Storing whisky

  • James_H
    Topic creator
    Joined: 08.10.2014Posts: 24CollectionJames_Hs CollectionRatings: 3


    Im looking to get a wine cabinet to store wine, champagne and port. The cabinet will be temperature controlled at 11 degrees and humidity kept above 50%. Would these conditions be suitable for whisky storage (assuming the bottles can be kept upright) or are they better off in a cabinet at room temperature somewhere else?

  • ben Member, Administrator ben Joined: 01.07.2014Posts: 272Collectionbens CollectionRatings: 92


    Horst is currently doing video tastings and will answer you question tomorrow. However we have a special website about storing whisky for longer times.

    Best Regards

    I work for
  • horst_s Administrator horst_s Joined: 01.07.2014Posts: 402Ratings: 704

    Yes, this cabinet is close to perfect for long term storage. The low temperature keeps the evaporation pressure (boiling pressure) low. And constant temp. will prohibit the breathing of the whisky in the bottles.

    But if you want to have a dram from one of the bottles from the cabinet, be sure to remove the bottle the day before.

    Kind regards, Horst Luening, Master Taster,
  • Wayde Member Joined: 17.08.2016Posts: 1Ratings: 0
    , edited August 17 2016 at 5:26PM

    Hi, I've read whisky info online, and Horst's videos have been most helpful, thank you all for adding depth to this new "hobby" of collecting whisky taste profiles in my memory.

    I have a "bar" where I store my whisky, a modest collection of about 8 or 9 open bottles. I never know what I'll be in the mood for when I take an evening dram. A few of those open bottle are down to about the halfway mark or less and have been up there for years, a bottle may last three to four years before being fully consumed. I understand that whisky will oxidate and that will adversely effect taste.

    What's an example of "too long" to leave a half or 1/3rd-full bottle sitting around before I either drink it up with friends or take action to protect it?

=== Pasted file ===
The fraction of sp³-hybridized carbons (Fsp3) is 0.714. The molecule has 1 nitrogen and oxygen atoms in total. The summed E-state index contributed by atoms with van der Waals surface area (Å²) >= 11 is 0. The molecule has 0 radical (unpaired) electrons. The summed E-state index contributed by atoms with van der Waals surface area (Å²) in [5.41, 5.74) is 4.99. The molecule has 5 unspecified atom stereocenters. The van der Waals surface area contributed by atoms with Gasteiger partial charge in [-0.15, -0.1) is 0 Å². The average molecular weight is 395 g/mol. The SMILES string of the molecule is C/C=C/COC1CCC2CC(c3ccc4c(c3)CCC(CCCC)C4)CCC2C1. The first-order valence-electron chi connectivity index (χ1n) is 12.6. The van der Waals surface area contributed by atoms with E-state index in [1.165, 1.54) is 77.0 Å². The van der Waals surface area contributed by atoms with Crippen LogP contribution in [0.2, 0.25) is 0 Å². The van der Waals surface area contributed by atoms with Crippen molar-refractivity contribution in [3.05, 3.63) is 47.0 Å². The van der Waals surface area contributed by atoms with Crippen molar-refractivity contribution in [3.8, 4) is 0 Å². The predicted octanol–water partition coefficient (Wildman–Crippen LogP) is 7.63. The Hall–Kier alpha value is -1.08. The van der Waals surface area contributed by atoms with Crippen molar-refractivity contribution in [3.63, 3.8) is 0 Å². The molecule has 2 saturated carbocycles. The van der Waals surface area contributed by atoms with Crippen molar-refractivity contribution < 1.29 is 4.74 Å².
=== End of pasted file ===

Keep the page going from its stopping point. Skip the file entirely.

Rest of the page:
Another factor is my basement bar has a string of LED lighting behind it, the lighting only goes on when I'm in the room but when it's on it lights up the bottles, I love how it looks, but am I damaging my whisky with LED light?

    There no direct sunlight in this room and it's always a steady cool temperature in the basement. The LED lights have a variety of colours they'll switch between, the "white-light" looks almost florescent but it's not a full-spectrum light, it's really just a cheap Ikea light-string illuminating from behind the bottles.

    Thanks for any advice

  • horst_s Administrator horst_s Joined: 01.07.2014Posts: 402Ratings: 704

    Hello Wayde, I don't think, that LEDs can do harm to whisky. Only the UV-part of the sunlight is able to decolor the whisky. During this process some active taste compounds will suffer as well. The light from LEDs has not enough energy to harm.

    The speed in which bottles oxidize depends on several factors:

    - Amount of oxygen in the bottle
    - Time the whisky is exposed to oxygen
    - Number of openings of the bottles (fresh oxygen)
    - Frequence of recurring temperature changes
    - Absolute temperature

    But there are intrinsic factors of the whisky as well. Younger whisky will oxidize faster. The older ones had time enough to oxidize in the cask. And smoky whisky is more likely to oxidize, because the smoke compounds (phenols) are not fully oxidized to CO2.

    Kind regards, Horst Luening, Master Taster,
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